Trade Fuels $1.4 Trillion Consumer Electronics Industry, New CEA Report Finds
U.S. Consumer Electronics Industry Indirectly Impacts One-Tenth of U.S. GDP and Supports 15.4 Million American Jobs in Related Industries
Fueled by international trade, the consumer electronics (CE) industry is poised to generate $1.4 trillion in direct business activity in 2008, while directly employing more than 4.4 million Americans, according to a new study released today by the Consumer Electronics Association (CEA)®. Burgeoning international trade is helping grow the sector, driving 14 percent of the CE industry’s total output and 16 percent of its total employment.
The study, conducted by PricewaterhouseCoopers,LLP, defined the consumer electronics industry as the manufacture of electronics products, the creation of services and content for these products, and the distribution of these products, services and content throughout the economy. Beyond its significant direct impact on the economy and job market, the CE industry also spurs billions of dollars in additional indirect economic benefits in the form of industry purchasing and consumer spending in related industries. The CE sector also helps to support millions of additional jobs in related industries. Taken together,the CE industry will directly and indirectly produce $2.6 trillion in output, contributing $1.3 trillion to the economy in 2008 and supporting 15.4 million jobs in related industries, researchers estimated. In addition to tracking national trends, the study also assessed the impact of trade on a state-by-state basis. A copy is available at www.CE.org.
“When America competes in the global marketplace, our nation’s economy and workers win,” CEA President and CEO Gary Shapiro said. “Upholding our national commitment to free trade goes far beyond simply ensuring that our industries can compete on a level playing field. This study demonstrates that supporting free trade is about nurturing an economic engine that contributes trillions of dollars to the economy and supports millions of workers.”
The study found that international trade has played a major role in the CE industry’s emergence as a powerful economic driver. The impact from trade is largely a result of exports, with CE sector exports contributing more than 76 percent and 61 percent of the total impact from international trade for output and jobs, respectively.
“It’s clear from the data that our longstanding national commitment to free trade has been an extraordinarily successful policy,” Shapiro said. “Now it falls to Congress to build on that success by approving critical free trade agreements with Colombia, Panama and Korea.”
Other key findings include:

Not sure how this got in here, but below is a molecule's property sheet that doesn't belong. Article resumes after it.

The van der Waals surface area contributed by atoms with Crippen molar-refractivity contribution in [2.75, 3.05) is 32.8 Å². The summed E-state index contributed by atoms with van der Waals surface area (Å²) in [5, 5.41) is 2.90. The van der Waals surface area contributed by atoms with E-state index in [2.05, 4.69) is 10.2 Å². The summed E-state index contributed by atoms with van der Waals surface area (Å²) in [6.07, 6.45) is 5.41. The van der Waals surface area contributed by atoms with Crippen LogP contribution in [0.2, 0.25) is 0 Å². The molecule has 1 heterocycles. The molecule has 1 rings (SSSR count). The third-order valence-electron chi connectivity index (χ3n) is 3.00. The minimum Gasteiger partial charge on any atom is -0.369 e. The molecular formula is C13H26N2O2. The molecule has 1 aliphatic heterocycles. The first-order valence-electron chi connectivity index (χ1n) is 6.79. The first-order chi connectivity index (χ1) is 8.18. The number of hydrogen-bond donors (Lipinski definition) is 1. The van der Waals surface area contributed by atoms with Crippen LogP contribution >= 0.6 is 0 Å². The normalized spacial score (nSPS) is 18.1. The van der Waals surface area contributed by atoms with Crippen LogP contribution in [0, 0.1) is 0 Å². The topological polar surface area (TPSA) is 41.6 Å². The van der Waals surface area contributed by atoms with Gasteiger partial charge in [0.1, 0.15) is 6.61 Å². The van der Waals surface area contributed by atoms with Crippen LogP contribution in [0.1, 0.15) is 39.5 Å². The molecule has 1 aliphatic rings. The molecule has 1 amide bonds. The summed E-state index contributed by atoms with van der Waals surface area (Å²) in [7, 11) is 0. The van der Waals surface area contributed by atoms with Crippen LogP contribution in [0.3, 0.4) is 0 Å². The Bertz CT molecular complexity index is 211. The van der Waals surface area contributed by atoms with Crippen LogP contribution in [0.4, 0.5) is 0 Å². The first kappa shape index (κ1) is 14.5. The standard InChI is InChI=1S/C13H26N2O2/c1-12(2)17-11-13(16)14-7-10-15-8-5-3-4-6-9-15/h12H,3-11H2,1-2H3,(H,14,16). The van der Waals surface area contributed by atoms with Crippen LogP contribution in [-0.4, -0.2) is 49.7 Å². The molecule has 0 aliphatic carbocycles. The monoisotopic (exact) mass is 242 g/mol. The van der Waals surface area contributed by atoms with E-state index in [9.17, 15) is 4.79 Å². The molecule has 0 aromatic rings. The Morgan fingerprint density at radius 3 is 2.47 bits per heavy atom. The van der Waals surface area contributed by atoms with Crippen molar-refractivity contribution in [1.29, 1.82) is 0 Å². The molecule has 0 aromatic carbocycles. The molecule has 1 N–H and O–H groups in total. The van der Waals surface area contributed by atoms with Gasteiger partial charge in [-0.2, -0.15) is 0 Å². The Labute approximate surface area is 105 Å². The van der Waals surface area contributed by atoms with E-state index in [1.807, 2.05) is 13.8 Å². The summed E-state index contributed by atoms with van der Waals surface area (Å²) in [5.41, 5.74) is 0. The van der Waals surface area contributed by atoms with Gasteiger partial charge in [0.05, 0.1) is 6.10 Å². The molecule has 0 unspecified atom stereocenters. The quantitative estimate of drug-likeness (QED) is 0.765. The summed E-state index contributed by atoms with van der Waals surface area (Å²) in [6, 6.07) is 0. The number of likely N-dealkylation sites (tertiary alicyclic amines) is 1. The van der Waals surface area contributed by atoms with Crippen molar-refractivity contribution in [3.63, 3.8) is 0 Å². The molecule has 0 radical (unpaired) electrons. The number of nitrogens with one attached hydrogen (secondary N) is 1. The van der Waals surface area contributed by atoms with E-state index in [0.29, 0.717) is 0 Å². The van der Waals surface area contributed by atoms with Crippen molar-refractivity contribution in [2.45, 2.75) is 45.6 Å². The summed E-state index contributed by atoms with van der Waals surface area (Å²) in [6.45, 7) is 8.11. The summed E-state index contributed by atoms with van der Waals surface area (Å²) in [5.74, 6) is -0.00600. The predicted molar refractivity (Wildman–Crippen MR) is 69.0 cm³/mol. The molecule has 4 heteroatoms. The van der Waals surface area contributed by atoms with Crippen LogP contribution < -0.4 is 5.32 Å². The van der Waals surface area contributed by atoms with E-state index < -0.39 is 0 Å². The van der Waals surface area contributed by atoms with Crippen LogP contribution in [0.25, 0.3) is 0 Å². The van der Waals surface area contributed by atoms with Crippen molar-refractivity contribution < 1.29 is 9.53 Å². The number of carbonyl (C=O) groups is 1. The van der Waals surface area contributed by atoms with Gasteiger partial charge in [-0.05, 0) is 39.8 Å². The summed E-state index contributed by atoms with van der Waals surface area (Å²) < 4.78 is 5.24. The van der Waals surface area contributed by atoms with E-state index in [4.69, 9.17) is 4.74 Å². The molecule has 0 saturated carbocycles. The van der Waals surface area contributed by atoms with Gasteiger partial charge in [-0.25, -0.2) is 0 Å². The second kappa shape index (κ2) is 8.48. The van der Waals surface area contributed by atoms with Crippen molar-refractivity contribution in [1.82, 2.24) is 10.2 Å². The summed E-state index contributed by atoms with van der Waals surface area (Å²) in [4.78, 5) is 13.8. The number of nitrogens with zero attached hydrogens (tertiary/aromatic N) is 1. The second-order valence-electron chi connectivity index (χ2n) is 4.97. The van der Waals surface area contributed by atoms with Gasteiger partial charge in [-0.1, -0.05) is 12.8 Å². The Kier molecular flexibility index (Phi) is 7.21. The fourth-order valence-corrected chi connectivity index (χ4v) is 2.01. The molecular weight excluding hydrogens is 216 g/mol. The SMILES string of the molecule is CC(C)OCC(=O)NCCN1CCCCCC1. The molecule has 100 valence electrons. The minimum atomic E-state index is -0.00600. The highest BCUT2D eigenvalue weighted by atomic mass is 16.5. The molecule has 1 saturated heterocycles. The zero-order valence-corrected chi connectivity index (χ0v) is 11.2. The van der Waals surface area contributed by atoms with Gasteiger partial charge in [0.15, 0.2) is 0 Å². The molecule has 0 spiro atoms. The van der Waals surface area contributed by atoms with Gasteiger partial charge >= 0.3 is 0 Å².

* The CE sector directly contributes $1.4 trillion in output, $325 billion in labor compensation, $145 billion in tax payments, and 4.4 million jobs in the U.S. This economic activity means the CE sector directly contributes $585 billion to U.S. gross domestic product (GDP) - 4.6 percent of the national economy.
* Including indirect and induced effects in related industries, the CE industry contributes $2.6 trillion of output, $836 billion of labor compensation, $321 billion in taxes and 15.4 million jobs. This indirect and induced economic activity means that overall the CE sector contributes $1.3 trillion to U.S. GDP - 10.4 percent of the national economy.
* Exports are an important component of U.S. economic activity in the CE sector. Goods and services account for roughly 10 percent of CE sector output. This translates into about 1.5 million U.S. jobs reliant on CE exports. Tax payments of $6 billion are attributable to the sale of U.S. CE goods and services overseas. That number grows to roughly $30 billion when indirect and induced effects are included.
The study also found on a national basis the CE sector, including related industries, is 10.4 percent of GDP, 10.1 percent of labor compensation, and 9.1 percent of employment. This not only illustrates the importance of the sector and related industries to the broader economy, but also that they provide above average compensation for American workers.
The state-by-state analysis revealed that all 50 states have significant activity in the CE sector and reap the benefits in the form of overall economic output and job creation. California, Texas, New York, Florida and Illinois ranked the highest in the consumer and enterprise markets. Massachusetts and Minnesota are also among major exporters.
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